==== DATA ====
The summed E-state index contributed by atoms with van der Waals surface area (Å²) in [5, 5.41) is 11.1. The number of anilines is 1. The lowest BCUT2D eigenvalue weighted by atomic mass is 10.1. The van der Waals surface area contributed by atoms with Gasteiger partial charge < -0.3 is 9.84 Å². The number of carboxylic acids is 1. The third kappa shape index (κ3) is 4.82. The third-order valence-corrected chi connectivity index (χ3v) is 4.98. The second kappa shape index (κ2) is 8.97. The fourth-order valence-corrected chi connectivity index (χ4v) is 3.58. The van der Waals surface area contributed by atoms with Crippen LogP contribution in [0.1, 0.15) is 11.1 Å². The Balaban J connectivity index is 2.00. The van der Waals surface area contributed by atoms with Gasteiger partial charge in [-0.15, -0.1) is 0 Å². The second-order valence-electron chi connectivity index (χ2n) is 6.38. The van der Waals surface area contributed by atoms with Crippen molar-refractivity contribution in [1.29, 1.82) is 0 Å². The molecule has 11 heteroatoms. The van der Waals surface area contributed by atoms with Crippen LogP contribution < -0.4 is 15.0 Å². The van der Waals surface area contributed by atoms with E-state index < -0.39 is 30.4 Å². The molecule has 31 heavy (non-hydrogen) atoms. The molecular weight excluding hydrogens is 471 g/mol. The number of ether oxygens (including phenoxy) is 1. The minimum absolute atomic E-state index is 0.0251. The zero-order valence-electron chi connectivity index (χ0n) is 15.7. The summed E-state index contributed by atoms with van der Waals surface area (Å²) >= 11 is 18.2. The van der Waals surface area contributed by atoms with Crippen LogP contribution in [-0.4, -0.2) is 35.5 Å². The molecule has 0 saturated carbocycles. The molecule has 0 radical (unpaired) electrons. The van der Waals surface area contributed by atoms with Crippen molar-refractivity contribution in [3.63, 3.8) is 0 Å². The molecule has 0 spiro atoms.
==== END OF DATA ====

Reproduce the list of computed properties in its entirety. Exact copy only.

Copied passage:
The summed E-state index contributed by atoms with van der Waals surface area (Å²) in [5, 5.41) is 11.1. The number of anilines is 1. The lowest BCUT2D eigenvalue weighted by atomic mass is 10.1. The van der Waals surface area contributed by atoms with Gasteiger partial charge < -0.3 is 9.84 Å². The number of carboxylic acids is 1. The third kappa shape index (κ3) is 4.82. The third-order valence-corrected chi connectivity index (χ3v) is 4.98. The second kappa shape index (κ2) is 8.97. The fourth-order valence-corrected chi connectivity index (χ4v) is 3.58. The van der Waals surface area contributed by atoms with Crippen LogP contribution in [0.1, 0.15) is 11.1 Å². The Balaban J connectivity index is 2.00. The van der Waals surface area contributed by atoms with Gasteiger partial charge in [-0.15, -0.1) is 0 Å². The second-order valence-electron chi connectivity index (χ2n) is 6.38. The van der Waals surface area contributed by atoms with Crippen molar-refractivity contribution in [1.29, 1.82) is 0 Å². The molecule has 11 heteroatoms. The van der Waals surface area contributed by atoms with Crippen LogP contribution < -0.4 is 15.0 Å². The van der Waals surface area contributed by atoms with E-state index < -0.39 is 30.4 Å². The molecule has 31 heavy (non-hydrogen) atoms. The molecular weight excluding hydrogens is 471 g/mol. The number of ether oxygens (including phenoxy) is 1. The minimum absolute atomic E-state index is 0.0251. The zero-order valence-electron chi connectivity index (χ0n) is 15.7. The summed E-state index contributed by atoms with van der Waals surface area (Å²) >= 11 is 18.2. The van der Waals surface area contributed by atoms with Crippen LogP contribution in [-0.4, -0.2) is 35.5 Å². The molecule has 0 saturated carbocycles. The molecule has 0 radical (unpaired) electrons. The van der Waals surface area contributed by atoms with Crippen molar-refractivity contribution in [3.63, 3.8) is 0 Å². The molecule has 0 spiro atoms.